- User permissions and document libraries
- Basic CMS capabilities with user-based permissions
- Ability to tie into other products to extend and scale the platform
We use SharePoint largely as an internal intranet; users are organized through AD and into their respective teams. Each team is responsible for their own websites and areas (including document repositories). Through this form of user organization, we can share resources with one another and in other areas, we can also set up public access so that everybody has access to everything.
On top of that, we can set up applications such as Power BI and web parts to handle data processing, telemetry/analytics, and even document processing. We have web forms that collect all manner of data, with workflows, to help with internal processes.
For the most part, the tool is useable, but there are many end users who still find it difficult overall. As a developer, I am able to find my way through the interfaces with time, but it takes too much time to learn these things and remember where they are. As an end user, I can understand why some people altogether give up in frustration.
I have used it for 10 years, through various versions.
I have not encountered any stability issues. SharePoint is a very stable platform, provided that it's installed on an equally stable server environment.
Occasionally, we come across strange server-level errors, but they are few and far between. Normal users almost never have problems, except for permission-based incidents.
I have not encountered any scalability issues. SharePoint is very scalable, provided that you have the resources to ensure its smooth operation.
For example, enabling Power BI is almost as easy as subscribing to the SaaS and flicking a switch. Similarly, other third-party vendor plugins are as easy as installing them and making the webpages and web parts available to the users. However, making sure that the platform itself is configured correctly and deploying the plugins correctly, is often where some things can fail. SharePoint itself scales well, it's just ensuring that all the additional resources are working cohesively.
N/A. I am not a system admin for our SharePoint instances, so I don't contact MS support for SharePoint issues.
To my knowledge, we have always used SharePoint. We have not switched away from SharePoint because of its AD integration; it makes automatic permissions that much easier.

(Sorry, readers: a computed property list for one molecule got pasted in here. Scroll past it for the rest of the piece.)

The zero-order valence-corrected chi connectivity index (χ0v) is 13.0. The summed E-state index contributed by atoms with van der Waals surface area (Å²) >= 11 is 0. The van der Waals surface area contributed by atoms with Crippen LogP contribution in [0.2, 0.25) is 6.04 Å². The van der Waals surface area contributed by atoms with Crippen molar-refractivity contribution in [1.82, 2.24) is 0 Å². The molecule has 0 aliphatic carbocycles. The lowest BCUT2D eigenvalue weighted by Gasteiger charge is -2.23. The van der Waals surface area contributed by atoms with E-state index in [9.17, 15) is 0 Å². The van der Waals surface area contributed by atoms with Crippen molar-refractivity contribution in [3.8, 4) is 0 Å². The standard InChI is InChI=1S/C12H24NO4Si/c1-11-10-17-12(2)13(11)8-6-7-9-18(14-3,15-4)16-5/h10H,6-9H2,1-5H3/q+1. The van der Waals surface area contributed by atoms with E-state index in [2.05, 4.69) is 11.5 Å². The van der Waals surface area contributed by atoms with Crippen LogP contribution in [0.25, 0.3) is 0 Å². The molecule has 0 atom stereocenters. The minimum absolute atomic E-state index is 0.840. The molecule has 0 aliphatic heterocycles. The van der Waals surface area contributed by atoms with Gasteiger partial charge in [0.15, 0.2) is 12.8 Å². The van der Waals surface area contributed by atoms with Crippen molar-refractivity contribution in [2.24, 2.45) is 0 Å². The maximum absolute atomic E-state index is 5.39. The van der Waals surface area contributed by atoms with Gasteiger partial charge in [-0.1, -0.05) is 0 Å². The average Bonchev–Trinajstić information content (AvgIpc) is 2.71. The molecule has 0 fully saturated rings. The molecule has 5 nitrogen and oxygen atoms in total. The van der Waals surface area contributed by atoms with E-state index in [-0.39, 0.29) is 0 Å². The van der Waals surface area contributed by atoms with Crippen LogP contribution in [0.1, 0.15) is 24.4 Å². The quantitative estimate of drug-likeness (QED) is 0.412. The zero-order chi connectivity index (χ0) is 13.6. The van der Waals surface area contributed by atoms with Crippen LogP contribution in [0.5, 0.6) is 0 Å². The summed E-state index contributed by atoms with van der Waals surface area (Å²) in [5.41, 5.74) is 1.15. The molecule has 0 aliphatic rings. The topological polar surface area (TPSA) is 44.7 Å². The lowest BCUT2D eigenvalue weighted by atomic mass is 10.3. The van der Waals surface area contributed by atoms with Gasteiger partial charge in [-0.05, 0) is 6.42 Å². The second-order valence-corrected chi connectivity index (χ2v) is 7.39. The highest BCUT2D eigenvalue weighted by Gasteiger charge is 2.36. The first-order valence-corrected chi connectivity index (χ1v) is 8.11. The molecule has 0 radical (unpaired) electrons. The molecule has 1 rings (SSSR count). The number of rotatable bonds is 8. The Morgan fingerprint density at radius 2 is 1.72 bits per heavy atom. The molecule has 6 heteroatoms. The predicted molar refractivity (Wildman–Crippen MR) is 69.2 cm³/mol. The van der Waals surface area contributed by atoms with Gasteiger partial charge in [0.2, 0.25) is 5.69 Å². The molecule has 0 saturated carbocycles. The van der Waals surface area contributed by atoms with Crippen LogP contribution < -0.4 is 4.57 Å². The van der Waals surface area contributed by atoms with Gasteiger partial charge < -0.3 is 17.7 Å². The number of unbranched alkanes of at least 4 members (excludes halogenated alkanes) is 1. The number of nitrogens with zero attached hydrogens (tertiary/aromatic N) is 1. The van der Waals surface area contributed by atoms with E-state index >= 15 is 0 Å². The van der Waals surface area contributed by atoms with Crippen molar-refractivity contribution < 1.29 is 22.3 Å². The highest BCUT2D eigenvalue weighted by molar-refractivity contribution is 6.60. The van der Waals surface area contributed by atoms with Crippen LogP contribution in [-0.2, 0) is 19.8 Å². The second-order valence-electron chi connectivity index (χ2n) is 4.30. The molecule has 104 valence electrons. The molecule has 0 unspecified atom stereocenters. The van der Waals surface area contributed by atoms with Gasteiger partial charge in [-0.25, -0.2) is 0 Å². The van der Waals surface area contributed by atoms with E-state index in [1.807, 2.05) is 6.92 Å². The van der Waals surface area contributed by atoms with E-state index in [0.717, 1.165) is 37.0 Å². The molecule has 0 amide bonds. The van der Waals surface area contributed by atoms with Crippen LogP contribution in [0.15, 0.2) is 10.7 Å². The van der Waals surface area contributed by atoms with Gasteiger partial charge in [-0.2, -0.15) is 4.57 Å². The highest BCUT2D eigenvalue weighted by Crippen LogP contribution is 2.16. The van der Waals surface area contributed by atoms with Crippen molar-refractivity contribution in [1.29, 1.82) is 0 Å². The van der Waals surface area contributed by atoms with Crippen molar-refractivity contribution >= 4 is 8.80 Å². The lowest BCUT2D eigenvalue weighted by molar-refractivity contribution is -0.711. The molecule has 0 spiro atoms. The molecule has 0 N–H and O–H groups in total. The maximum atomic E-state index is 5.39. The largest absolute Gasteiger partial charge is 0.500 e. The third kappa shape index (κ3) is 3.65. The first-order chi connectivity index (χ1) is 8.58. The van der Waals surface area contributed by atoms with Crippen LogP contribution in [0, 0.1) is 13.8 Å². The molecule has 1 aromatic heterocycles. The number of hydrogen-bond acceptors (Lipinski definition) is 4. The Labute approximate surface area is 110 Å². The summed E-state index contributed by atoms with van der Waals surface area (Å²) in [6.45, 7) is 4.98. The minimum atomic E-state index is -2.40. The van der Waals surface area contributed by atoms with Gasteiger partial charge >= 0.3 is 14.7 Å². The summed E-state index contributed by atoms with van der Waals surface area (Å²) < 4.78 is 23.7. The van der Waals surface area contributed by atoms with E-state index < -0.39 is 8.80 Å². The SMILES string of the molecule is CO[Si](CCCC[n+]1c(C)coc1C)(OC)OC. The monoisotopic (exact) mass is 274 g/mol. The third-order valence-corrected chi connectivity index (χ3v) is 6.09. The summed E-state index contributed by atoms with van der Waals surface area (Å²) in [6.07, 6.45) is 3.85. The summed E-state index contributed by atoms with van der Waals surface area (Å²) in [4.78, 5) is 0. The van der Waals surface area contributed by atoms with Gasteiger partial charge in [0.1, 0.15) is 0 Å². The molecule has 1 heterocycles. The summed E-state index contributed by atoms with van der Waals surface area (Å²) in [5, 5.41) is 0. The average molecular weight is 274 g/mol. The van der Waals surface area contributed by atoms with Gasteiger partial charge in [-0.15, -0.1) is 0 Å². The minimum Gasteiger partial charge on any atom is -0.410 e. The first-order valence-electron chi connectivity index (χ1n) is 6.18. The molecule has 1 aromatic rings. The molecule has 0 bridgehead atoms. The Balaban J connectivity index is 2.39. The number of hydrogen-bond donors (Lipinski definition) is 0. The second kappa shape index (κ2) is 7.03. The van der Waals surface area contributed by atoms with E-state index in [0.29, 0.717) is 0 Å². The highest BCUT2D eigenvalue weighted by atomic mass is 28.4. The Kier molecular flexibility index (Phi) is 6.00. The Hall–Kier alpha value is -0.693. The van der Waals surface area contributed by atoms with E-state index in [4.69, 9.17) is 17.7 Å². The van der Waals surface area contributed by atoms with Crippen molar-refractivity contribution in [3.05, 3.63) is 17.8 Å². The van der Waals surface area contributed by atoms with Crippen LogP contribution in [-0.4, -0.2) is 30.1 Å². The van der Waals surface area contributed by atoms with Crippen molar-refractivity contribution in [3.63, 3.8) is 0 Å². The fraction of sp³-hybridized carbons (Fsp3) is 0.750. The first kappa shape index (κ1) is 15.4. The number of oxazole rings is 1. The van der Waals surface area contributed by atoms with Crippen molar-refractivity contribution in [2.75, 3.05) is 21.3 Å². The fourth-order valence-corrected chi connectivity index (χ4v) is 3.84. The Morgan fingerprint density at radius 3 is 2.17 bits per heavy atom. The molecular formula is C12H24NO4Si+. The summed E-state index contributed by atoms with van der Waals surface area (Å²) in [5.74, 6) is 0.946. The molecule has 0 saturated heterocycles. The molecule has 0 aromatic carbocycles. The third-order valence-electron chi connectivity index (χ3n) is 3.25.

N/A. I am not a system admin for SharePoint and was not involved in the deployment.
While a business owner of the platform, I can only comment on that the upgrade/migration from SharePoint 2010 to SharePoint 2013 was relatively smooth, albeit very slow.
The migration process took an entire weekend, and our instance is shy of 150GB total stored contents.
Pricing and licensing is a very subjective topic. Some companies have more resources than others, and some vendors are more flexible than others.This is very much a "your mileage may vary" type of discussion. The only two things I can offer are:
We are an academic institution, and so we have a EDU partnership for volume licensing and other enterprise purchasing agreements.
For this particular product (MS SharePoint), we are using the SharePoint Enterprise CAL license, for our on-premise solution. There are other departments that do the same thing with enterprise CAL, but our overarching relationship with Microsoft is through our central department.
N/A. This was a pre-existing solution that's been upgraded many times since its first roll out (2003 > 2007 > 2010 > 2013).
Make sure that you have the proper resources to ensure that the product is well maintained. This includes both technical resources and if necessary a governance group.
There is a steep learning curve for those not familiar with the way Microsoft works. They have a specific, albeit predictable, way of doing things. Ensure that your developers and system administrators are familiar with this "way". It seems arrogant and militant to state, but if your resources aren't willing to do things the Microsoft way, they should be taken off this project, else they will slow things down or outright make things worse.
The product itself is very robust and capable, but the success of the tool is largely dependent upon the team that deploys and maintains the product, as well as resources available to it.
Without proper resources, the product can flounder and fail.